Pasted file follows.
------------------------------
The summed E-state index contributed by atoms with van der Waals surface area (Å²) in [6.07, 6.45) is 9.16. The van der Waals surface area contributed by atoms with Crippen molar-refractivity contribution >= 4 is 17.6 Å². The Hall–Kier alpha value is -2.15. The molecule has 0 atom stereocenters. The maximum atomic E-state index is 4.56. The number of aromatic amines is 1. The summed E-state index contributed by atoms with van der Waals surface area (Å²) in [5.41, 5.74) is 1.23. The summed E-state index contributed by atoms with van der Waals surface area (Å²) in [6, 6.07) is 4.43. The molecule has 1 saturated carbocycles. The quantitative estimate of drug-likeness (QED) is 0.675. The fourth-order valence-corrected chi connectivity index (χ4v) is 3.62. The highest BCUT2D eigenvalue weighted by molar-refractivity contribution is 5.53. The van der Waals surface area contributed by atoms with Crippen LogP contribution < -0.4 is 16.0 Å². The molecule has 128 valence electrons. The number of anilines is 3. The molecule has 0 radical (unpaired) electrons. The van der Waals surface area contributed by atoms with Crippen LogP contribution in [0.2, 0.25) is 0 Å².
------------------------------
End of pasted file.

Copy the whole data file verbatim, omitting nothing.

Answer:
The summed E-state index contributed by atoms with van der Waals surface area (Å²) in [6.07, 6.45) is 9.16. The van der Waals surface area contributed by atoms with Crippen molar-refractivity contribution >= 4 is 17.6 Å². The Hall–Kier alpha value is -2.15. The molecule has 0 atom stereocenters. The maximum atomic E-state index is 4.56. The number of aromatic amines is 1. The summed E-state index contributed by atoms with van der Waals surface area (Å²) in [5.41, 5.74) is 1.23. The summed E-state index contributed by atoms with van der Waals surface area (Å²) in [6, 6.07) is 4.43. The molecule has 1 saturated carbocycles. The quantitative estimate of drug-likeness (QED) is 0.675. The fourth-order valence-corrected chi connectivity index (χ4v) is 3.62. The highest BCUT2D eigenvalue weighted by molar-refractivity contribution is 5.53. The van der Waals surface area contributed by atoms with Crippen LogP contribution < -0.4 is 16.0 Å². The molecule has 128 valence electrons. The number of anilines is 3. The molecule has 0 radical (unpaired) electrons. The van der Waals surface area contributed by atoms with Crippen LogP contribution in [0.2, 0.25) is 0 Å².